17 April 2017
Green Bank, West Virginia: An American Town Without Wi-Fi or Mobile Phones
learningenglish.voanews.com, 15 April 2017
You might think people all over the United States have wireless internet service and mobile phones. But there is no such service in Green Bank, West Virginia, a tiny town four hours from the U.S. capital, Washington, D.C.
Fewer than 150 people live in Green Bank, which has two churches, an elementary school and a public library. It also is home to the largest fully steerable radio telescope in the world.
There is a ban on Wi-Fi -- wireless internet service -- in Green Bank, along with anything else that can create electromagnetic waves. Officials say the waves could interfere with signals the telescope receives.
For many Americans, a visit to Green Bank is a little like returning to the 1950s. To get there, you must read road signs -- because there is no GPS service in the town. People can connect with the internet through telephones or Ethernet cables, but wireless service is not permitted.
Sherry Chestnut was born in the town, so the lack of Wi-Fi, texting, and mobile phone service is normal for her.
“We’ve never really had it, so most people would probably say we do it the old-fashioned way, even though to us it’s not the old-fashioned way -- it’s just the way of living.”
The store where Chestnut worked until recently has a landline telephone. Such phones are the only way to call someone while in Green Bank.
There is a 33,000-square-kilometer zone of silence around the radio telescope. Cell phone towers are not permitted in the area. There is also a 16-kilometer area around the observatory where radio-controlled toys and other devices may not be used.
Green Bank is in an area called the National Radio Quiet Zone. The Federal Communications Commission created the zone in 1958. It extends to other parts of West Virginia, Virginia and Maryland.
Some people call the Green Bank Telescope “the GBT.” That is short for “Great Big Thing.”
The observatory is one of the largest employers in the area. The federal National Science Foundation (NSF) spends about $8.2 million a year to operate the observatory, telescope and educational center. That is about two-thirds of the cost of operating the facility. The other third comes from West Virginia University, the educational partnership NANOGrav (Nanograv.org) -- which is funded by the NSF -- and Breakthrough Listen (BreakthroughInitiatives.org), a private organization which seeks to learn if there are other forms of life in the universe.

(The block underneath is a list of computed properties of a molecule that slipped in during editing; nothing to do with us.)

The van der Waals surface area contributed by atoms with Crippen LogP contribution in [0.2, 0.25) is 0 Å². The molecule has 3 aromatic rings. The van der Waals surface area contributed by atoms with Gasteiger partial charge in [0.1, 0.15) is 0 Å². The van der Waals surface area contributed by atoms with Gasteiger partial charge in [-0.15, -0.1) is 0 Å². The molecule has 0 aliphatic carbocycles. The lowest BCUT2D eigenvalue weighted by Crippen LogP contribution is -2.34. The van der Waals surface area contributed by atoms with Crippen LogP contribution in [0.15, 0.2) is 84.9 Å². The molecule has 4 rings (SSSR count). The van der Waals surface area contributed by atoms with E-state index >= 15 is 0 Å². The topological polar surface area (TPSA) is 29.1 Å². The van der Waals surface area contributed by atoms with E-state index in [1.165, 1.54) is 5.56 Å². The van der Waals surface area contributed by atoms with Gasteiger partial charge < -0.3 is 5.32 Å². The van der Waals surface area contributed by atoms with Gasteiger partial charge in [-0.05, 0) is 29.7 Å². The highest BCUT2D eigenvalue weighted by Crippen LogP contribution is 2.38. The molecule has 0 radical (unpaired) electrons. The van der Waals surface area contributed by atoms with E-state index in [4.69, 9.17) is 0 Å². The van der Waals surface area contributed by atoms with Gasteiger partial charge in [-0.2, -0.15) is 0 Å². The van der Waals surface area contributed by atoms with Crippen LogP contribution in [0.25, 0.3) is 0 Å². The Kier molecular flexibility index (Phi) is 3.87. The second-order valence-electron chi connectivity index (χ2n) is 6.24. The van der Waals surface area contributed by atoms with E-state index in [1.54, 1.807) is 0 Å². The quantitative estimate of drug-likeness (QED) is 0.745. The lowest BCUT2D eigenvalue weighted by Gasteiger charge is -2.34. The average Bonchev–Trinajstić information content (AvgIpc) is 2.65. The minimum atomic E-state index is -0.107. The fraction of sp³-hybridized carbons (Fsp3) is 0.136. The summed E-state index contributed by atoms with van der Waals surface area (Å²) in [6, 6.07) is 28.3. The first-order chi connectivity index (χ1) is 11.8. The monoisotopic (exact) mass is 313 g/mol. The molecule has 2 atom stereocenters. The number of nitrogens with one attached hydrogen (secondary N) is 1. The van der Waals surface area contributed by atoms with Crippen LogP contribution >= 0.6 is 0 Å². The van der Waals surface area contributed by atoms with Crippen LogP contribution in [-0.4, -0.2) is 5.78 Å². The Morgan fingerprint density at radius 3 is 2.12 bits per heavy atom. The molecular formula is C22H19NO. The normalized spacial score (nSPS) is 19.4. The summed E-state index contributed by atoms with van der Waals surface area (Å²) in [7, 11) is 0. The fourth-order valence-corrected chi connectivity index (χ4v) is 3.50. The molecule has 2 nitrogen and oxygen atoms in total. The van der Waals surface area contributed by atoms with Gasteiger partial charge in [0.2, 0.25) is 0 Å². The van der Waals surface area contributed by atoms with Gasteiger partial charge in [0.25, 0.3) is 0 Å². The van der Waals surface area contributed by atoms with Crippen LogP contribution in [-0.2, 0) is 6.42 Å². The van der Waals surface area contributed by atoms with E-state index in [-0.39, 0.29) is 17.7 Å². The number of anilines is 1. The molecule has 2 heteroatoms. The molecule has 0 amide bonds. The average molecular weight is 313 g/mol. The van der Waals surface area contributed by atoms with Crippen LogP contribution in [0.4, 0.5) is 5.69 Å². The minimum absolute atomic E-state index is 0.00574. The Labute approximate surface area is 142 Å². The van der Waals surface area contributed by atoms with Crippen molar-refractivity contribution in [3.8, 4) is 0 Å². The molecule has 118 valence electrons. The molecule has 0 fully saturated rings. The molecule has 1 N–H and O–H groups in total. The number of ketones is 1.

Jonah Bauserman is a technician. He enforces the ban on devices that produce electromagnetic waves.
“With this equipment I can actually look for a little weak signal that could be interfering with the telescopes.”
If Bauserman suspects there is a signal that is not permitted in the zone, he drives to the house where the signal is coming from and inspects it.
Telescope employees work in a specially designed room that blocks electromagnetic waves.
Michael Holstine is an observatory official.
“This is an electrical submarine if you will. No electrical waves can get, electromagnetic waves can get into this room, none of them can get out of this room.”
Holstine told NBC News the radio telescope can capture signals “from 13 billion light years away.”
The scientists work to limit the effect of interference on the telescope. But once a week, when the device is cleaned, some banned devices are permitted near it.
The telescope is searching for radio signals from other planets, among other things. Richard Lynch is one of the scientists who listen for signals from outer space.
“All the signals that we detect with the telescope so far are just generated by unintelligent stars, galaxies -- you know, things in the universe. We haven’t ever detected anything from an intelligent civilization.”
Sherry Chestnut and others in the town respect the work of the scientists. And they say they are happy to live without wireless internet service or mobile phones.
“You know, instead of sitting here on our phones and our gadgets we’re out fishing and hunting and going to each other’s houses.”
For the latest news, people in Green Bank read the local weekly newspaper. When Chestnut needs to look for a phone number, she looks in a phone book. And instead of sending messages on Facebook to her friends and neighbors, she talks to them. In Green Bank, everyone knows each other and communication is almost always face-to-face.
Correspondents Lesya Bakalets and Sergey Sokolov from VOA’s Russian Service reported this story from Green Bank, West Virginia. Christopher Jones-Cruise adapted the story for Learning English. George Grow was the editor.
We want to hear from you. Write to us in the Comments Section, or visit our Facebook page.